Biden’s Budget Pledges $36B for Climate, Nearly Doubling Federal Spending On It

 

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The Biden administration released its detailed budget proposal on Friday and it contained $36 billion in total for climate, a huge increase in climate-related spending.  According to the budget justification, the increase of more than $14 billion compared over current spending invests “in resilience and clean energy, enhancing U.S. competitiveness, and putting America on a path to achieve net-zero emissions no later than 2050—all while supporting communities that have been left behind and ensuring that 40 percent of the benefits from tackling the climate crisis are targeted toward addressing the disproportionately high cumulative impacts on disadvantaged communities.” The spending falls into three buckets:  Building Clean Energy Projects and Investing in Resilience, Helping Communities Left Behind, and Increasing Competitiveness through Investments in Innovation and Science.

Why This Matters:  Biden is making good on campaign promises, with a government-wide mobilization, creating good-paying union jobs building clean energy projects, buying electric vehicles that are made in the U.S.A., remediating abandoned wells and mines and rebuilding aging water pipes, expanding climate observation and forecasting, and putting more than $2 billion toward supporting emissions reductions abroad.  And he proposes to pay for it by keeping another promise and ending subsidies to fossil fuels that would have cost billions.

What the $14 Billion Will Do

DOI: The Department’s request “includes more than $1.9 billion in new climate-related investments to conserve and adaptively manage natural resources, increase understanding of how natural resources are changing and what that means, build resilience to protect communities and lands from significant impacts, and contribute to the reduction of greenhouse gases. The proposal includes funding to help advance the America the Beautiful initiative – the Administration’s effort to conserve 30 percent of U.S. lands and waters by 2030 – and includes more than $900 million in funding for Interior and the Department of Agriculture for the Land and Water Conservation Fund. The budget proposal also contains funding for wildland fire management, drought mitigation, and science-based investments that will help the Department and communities prepare for and address the aftermath of natural hazard events.”

EPA: The agency’s overall request of $11.8 billion contains “an increase of $1.8 billion in programs to tackle the climate crisis while also delivering environmental justice to marginalized and over-burdened communities, investing in local economies, and creating good-paying jobs.”  It appears the increases are spread across all its programs — air, water, solid waste, and toxics.

NOAA: The agency’s budget includes an “increase of $1.5 billion from its enacted FY 2021 budget. NOAA provides 24×7 actionable information about climate change through a complex suite of oceanic, atmospheric, and space-based observing tools, using ships, planes, satellites and autonomous aerial and undersea vehicles. This budget increase will accelerate NOAA’s efforts to research, adapt to, and mitigate the impacts of climate change, in support of the Administration’s efforts to tackle the climate crisis at home and abroad, through $855.1 million in targeted investments” in research, observations and forecasting, restoration and resilience, wind and equity.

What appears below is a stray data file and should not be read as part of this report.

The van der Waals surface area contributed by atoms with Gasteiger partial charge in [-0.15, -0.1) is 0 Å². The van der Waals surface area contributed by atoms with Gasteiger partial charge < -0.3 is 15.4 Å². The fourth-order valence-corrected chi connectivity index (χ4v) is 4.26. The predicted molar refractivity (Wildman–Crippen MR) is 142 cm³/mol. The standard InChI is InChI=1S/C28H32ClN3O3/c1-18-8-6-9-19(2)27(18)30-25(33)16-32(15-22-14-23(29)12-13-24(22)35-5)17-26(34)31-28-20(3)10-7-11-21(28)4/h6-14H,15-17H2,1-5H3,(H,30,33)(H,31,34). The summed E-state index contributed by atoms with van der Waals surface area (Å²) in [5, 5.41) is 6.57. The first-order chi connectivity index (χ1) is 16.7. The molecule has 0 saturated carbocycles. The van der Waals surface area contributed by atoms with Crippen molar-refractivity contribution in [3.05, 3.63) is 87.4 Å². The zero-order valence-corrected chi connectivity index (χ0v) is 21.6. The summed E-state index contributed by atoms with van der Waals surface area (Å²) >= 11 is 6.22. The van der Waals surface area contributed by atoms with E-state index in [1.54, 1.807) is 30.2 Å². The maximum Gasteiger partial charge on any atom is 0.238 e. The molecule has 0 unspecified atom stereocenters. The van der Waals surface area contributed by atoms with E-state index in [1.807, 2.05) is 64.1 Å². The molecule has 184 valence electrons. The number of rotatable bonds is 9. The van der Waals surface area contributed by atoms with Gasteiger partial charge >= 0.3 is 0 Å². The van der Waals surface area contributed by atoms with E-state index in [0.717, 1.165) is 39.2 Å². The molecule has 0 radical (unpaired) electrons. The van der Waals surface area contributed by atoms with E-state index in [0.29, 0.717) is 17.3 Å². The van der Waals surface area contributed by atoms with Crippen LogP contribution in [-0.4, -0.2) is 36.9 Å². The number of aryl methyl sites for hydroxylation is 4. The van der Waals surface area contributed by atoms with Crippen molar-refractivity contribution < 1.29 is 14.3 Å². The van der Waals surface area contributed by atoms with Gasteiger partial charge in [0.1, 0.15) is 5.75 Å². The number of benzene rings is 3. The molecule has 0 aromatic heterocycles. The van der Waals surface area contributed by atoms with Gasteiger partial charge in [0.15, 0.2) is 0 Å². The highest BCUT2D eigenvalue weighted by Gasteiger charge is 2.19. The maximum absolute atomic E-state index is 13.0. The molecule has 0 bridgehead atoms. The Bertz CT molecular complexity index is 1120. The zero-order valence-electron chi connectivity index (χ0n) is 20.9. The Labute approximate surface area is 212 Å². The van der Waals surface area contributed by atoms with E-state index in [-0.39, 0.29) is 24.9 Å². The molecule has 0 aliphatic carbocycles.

USDA: The “USDA approach to tackling the climate crisis will focus on science-driven technological climate science advancement, creating or maintaining resilient landscapes on all lands, implementing climate change hubs, and innovative science and evidence-driven programs by investing over $914 million of new FY 2022 discretionary investments in climate-smart agriculture and climate-smart forestry activities, as well as $564 million of new FY 2022 discretionary investments for clean energy activities across USDA.”

DOE:  The agency’s budget request “supports the President’s vision of achieving carbon pollution-free electricity by 2035 while creating good-paying jobs by investing over $2.2 billion in a Building Clean Energy Projects and Workforce Initiative at DOE. This investment will support efficient implementation of American Jobs Plan programs – including programmatic infrastructure for a new energy efficiency and clean electricity standard –weatherizing 50,000 low-income homes, increasing the efficiency of federal buildings through performance contracts, and establishing a new Build Back Better Challenge Grant competition to support novel State-, local-, and Tribal-level approaches to clean energy deployment that provides benefits to marginalized and overburdened communities and streamlined transmission investment. These investments will develop and deploy technologies that will deliver a clean energy revolution resulting in affordable, abundant clean power delivered on a modern energy grid that is resilient and reliable.”

Tax Incentives Gained and Lost

The fossil fuel industry would lose tax credits for enhanced oil recovery, a method of extraction that allows companies to extract from hard-to-reach areas and for oil and gas from marginal wells, as well as tax credits for “intangible” costs like wages, repairs, supplies, and other expenses. It also eliminates a provision that allows oil and gas companies to deduct as much as 15 percent of the revenue they get from a well from their taxable income.  It extends tax credits for wind and solar and other renewable sources, as well as for energy-efficient homes and buildings.  And it adds new tax credits for heavy and medium-sized electric vehicles, for the use of sustainable aviation fuels, and enhances credits for carbon sequestration.

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